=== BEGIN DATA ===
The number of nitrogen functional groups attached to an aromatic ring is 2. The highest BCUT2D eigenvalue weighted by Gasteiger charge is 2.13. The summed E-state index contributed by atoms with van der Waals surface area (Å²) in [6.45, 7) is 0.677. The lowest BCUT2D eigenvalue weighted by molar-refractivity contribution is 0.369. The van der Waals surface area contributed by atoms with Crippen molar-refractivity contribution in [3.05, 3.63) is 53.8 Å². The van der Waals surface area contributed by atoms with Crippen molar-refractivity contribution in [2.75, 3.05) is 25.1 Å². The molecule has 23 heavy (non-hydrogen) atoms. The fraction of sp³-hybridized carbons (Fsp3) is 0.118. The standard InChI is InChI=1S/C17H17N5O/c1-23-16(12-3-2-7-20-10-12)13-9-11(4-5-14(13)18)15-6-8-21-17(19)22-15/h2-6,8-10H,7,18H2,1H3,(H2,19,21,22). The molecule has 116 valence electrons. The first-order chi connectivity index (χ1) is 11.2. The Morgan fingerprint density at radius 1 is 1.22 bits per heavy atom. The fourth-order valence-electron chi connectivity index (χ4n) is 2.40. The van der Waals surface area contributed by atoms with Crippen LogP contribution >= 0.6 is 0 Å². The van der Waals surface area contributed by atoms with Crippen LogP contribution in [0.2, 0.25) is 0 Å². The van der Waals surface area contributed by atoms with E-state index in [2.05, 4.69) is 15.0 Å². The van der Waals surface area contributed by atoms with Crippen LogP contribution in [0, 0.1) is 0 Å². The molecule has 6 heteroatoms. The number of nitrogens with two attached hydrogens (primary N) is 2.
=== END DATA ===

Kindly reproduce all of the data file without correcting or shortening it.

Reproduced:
The number of nitrogen functional groups attached to an aromatic ring is 2. The highest BCUT2D eigenvalue weighted by Gasteiger charge is 2.13. The summed E-state index contributed by atoms with van der Waals surface area (Å²) in [6.45, 7) is 0.677. The lowest BCUT2D eigenvalue weighted by molar-refractivity contribution is 0.369. The van der Waals surface area contributed by atoms with Crippen molar-refractivity contribution in [3.05, 3.63) is 53.8 Å². The van der Waals surface area contributed by atoms with Crippen molar-refractivity contribution in [2.75, 3.05) is 25.1 Å². The molecule has 23 heavy (non-hydrogen) atoms. The fraction of sp³-hybridized carbons (Fsp3) is 0.118. The standard InChI is InChI=1S/C17H17N5O/c1-23-16(12-3-2-7-20-10-12)13-9-11(4-5-14(13)18)15-6-8-21-17(19)22-15/h2-6,8-10H,7,18H2,1H3,(H2,19,21,22). The molecule has 116 valence electrons. The first-order chi connectivity index (χ1) is 11.2. The Morgan fingerprint density at radius 1 is 1.22 bits per heavy atom. The fourth-order valence-electron chi connectivity index (χ4n) is 2.40. The van der Waals surface area contributed by atoms with Crippen LogP contribution >= 0.6 is 0 Å². The van der Waals surface area contributed by atoms with Crippen LogP contribution in [0.2, 0.25) is 0 Å². The van der Waals surface area contributed by atoms with E-state index in [2.05, 4.69) is 15.0 Å². The van der Waals surface area contributed by atoms with Crippen LogP contribution in [0, 0.1) is 0 Å². The molecule has 6 heteroatoms. The number of nitrogens with two attached hydrogens (primary N) is 2.